You could be using the world’s greatest headphones, but if the quality of the sound going into them is mediocre, there’s only so much lipstick you can put on that pig. Audiophiles — or even people who just like their music to sound better than the usual trebly phone-into-earbuds situation — have had a tough go of it in the digital age, as high-quality solutions seem always to be on the horizon … and seem to remain on the horizon.
Yet the RIAA estimates that 1,000 albums per month are released in hi-resolution audio. And while Tidal and Deezer have long offered solid hi-fidelity options, and Apple Music launched one just a couple of weeks ago, the French-based company Qobuz, which launched in the U.S. six months ago this week after a decade of success in Europe, is one of the few companies that’s designed with the audiophile in mind, bringing hi-res music to a hybrid streaming and download platform.
The company says it has almost 200,000 customers across the 12 markets in which it operates, with over 25,000 in the U.S. already. While it doesn’t offer as deep a catalog as other streaming services, for many the sound quality may make up the difference.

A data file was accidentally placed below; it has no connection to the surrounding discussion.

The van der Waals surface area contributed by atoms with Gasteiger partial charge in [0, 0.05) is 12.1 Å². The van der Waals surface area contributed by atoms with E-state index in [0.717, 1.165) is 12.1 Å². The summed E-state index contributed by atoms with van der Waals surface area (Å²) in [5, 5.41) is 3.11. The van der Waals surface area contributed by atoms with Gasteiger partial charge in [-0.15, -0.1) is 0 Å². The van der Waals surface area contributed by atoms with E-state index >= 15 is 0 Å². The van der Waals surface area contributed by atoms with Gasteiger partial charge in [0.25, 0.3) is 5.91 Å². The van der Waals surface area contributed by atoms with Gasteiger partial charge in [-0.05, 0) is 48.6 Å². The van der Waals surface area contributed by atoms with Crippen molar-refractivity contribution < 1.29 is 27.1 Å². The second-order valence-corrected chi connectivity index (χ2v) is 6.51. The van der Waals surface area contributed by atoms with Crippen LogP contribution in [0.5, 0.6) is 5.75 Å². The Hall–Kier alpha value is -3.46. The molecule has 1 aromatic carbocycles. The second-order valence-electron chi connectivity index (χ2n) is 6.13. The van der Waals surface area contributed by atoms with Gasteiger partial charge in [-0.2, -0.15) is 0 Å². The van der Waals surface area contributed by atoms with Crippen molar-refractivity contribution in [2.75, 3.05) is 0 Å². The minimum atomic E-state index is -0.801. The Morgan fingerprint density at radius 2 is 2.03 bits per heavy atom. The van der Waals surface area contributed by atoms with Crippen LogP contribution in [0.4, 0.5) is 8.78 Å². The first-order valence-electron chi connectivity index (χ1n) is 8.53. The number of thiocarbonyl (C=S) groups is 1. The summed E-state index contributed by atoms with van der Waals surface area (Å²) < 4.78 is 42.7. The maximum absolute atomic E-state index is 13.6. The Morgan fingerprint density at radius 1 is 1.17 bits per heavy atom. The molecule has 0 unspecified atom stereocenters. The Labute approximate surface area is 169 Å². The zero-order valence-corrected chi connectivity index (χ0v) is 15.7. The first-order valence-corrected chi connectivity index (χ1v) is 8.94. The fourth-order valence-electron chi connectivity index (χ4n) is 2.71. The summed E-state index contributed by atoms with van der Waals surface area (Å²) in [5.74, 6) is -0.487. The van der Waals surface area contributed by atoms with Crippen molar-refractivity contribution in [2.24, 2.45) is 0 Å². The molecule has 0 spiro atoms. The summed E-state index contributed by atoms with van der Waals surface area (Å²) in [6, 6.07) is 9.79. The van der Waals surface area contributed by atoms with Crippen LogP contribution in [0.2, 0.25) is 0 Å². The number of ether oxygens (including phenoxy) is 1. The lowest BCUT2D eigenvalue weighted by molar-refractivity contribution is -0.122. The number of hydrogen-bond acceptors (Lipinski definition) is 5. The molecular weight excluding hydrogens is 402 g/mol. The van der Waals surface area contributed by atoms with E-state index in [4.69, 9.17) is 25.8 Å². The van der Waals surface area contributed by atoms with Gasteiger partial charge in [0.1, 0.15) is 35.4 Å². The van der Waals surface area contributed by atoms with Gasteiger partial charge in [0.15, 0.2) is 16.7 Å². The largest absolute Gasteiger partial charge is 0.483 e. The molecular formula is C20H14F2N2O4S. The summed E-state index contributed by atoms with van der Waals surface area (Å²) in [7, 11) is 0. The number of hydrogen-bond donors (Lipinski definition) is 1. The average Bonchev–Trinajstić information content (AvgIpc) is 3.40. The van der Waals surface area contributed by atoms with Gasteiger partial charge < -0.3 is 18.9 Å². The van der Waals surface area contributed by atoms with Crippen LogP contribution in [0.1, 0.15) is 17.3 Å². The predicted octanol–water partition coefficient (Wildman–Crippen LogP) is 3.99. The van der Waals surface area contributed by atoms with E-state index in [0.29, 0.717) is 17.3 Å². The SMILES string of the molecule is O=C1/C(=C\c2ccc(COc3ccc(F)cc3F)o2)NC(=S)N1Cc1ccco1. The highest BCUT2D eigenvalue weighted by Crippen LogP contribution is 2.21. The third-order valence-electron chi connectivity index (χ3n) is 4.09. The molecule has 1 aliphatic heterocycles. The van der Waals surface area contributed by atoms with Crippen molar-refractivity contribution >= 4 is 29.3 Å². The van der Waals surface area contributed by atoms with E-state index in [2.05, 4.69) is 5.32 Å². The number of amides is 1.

“We’re not competing with the big guys,” says U.S. managing director Dan Mackta. “Our aspiration is to reach 1% of the market.”
The company launched in 2009 as a hi-res download service, with its streaming option rolling out gradually over 2014 and 2015. And while its catalog isn’t as complete as that of other streaming services, it offers up CD-quality audio of more than 40 million tracks, and millions of Hi-Res tracks up to 24-bit/192 kHz resolution from all genres. It also offers playlists, exclusive editorial content and other standard streaming service amenities.
But whatever — anyone who’s read this far only cares about how it sounds. As we all know, music is an intensely personal experience, and sound quality is a big part of that (just ask any music head about their favorite headphones). And in this writer’s opinion — based on an A/B with Tidal’s formidable Hifi service, through an expensive pair of Beats Studio headphones — the win goes to Qobuz by a nose, although allowances must be made for the type of music one is listening to.
Specifically, whether listening to a song released this year or one released in 1980, Qobuz’s sound is bright and clear, with ample bottom and pristine definition. Its high end is often brighter than Tidal’s, although on some hip-hop tracks Tidal’s low frequencies were a bit beefier.
Both services costs $20 per month, so it all comes down to personal preference. But with Qobuz’s free trial period, what have you got to lose? After spending time with hi-res audio, you may never want to leave …